Lest we think this is some kind of corporate dystopian nightmare, let me direct your attention to the learning management systems now ubiquitous on college campuses and the way they are often used to track student activity. If young workers are accepting of this kind of surveillance by their employers, it’s only because it’s been normalized much earlier in their lives. And I would also ask how many of you are required to input all of the minutiae of your scholarly lives into some kind of “faculty activity system” and consider how much time this requires, as well as the toll it takes on one’s spirit as the information disappears into the digital ether, never to be heard from again.
If a journal article is logged into a digital interface and no one beyond an algorithm acknowledges it, did it make a sound … er … I mean, was it really published?
It should go without saying that the technology used to track work does not actually track work.
Consider what goes into the production of those 600 words I draft in 15 to 45 minutes for the Chicago Tribune each week. I have had to conceive a topic, research and read, plan an approach, and spend time thinking about what I might want to say.
The amount of preparation that goes into that focused writing period can vary greatly. Some weeks I may be writing about a book or two, which means reading those books. For the piece that was published this past Sunday—a remembrance of the recently deceased writer Melissa Bank—the initial impulse came from scrolling Twitter, where I saw the news of Bank’s death and other writers discussing how influential her book The Girl’s Guide to Hunting and Fishing had been.
My brain started whirring. I read some of the tweet replies below the announcement. I searched for Bank’s name and saw a number of prominent contemporary writers commenting on her passing. I pulled my copy of Girl’s Guide … off the shelf and paged through, seeing some of my annotations from 20 years ago, getting lost in the memories of what it was like to be so much younger and so impressed with a book that I was both excited and annoyed because it seemed so far beyond what I was capable of.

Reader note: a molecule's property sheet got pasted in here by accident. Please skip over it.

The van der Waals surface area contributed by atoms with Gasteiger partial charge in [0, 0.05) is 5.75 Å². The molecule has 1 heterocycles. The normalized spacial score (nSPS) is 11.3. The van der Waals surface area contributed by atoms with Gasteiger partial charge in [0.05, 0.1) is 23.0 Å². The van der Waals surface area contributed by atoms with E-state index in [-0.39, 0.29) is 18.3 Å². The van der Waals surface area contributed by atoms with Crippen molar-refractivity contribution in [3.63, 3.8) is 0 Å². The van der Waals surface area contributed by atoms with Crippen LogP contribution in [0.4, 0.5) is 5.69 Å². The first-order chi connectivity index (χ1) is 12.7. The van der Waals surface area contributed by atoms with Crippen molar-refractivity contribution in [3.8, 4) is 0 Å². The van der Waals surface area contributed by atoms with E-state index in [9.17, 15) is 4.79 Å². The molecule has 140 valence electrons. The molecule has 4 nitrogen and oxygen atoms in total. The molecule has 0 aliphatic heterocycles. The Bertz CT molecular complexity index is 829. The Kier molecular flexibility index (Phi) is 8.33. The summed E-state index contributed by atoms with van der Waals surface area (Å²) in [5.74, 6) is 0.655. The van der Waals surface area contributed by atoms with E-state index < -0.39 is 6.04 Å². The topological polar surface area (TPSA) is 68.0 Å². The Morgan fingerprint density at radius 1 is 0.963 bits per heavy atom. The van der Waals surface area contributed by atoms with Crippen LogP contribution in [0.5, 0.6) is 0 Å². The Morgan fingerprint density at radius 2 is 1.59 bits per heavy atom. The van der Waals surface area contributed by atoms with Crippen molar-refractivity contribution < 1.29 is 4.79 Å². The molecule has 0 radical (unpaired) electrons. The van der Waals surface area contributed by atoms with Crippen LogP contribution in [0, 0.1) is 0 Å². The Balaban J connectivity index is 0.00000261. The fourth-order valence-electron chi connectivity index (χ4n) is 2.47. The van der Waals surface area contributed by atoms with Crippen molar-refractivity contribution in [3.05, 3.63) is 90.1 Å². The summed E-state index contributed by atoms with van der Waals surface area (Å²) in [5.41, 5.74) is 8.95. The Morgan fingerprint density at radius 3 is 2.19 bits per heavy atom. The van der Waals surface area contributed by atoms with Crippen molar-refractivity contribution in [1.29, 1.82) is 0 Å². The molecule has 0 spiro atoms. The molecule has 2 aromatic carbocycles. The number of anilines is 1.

A number of the ideas that would wind up in the final piece took shape in these moments that would’ve looked like utter idleness from the outside. I probably didn’t need to reread nearly as much of the book as I did in order to produce the column, but so what? I enjoyed it.
And I also turned the column in on time, as I do every week.
If productivity is the most important consideration, It strikes me that it isn’t all that hard to judge people on what they produce over time, rather than their moment-to-moment behaviors.
I believe my method has made me pretty darn productive, all things considered. I publish several hundred thousand words of original prose per year. I do six to 10 public events per year. I just launched an education consulting company. I’m sure I’ll write another book before too long.
But honestly, all this is beside the point. Of course that technology is lousy at actually measuring work. The bigger problem is that whether you are an Amazon warehouse worker, a UPS driver, a nurse, lawyer or hospital chaplain, the use of this kind of tracking is simply inhumane.
As human beings, we are more than our ability to produce according to metrics counted by an algorithm.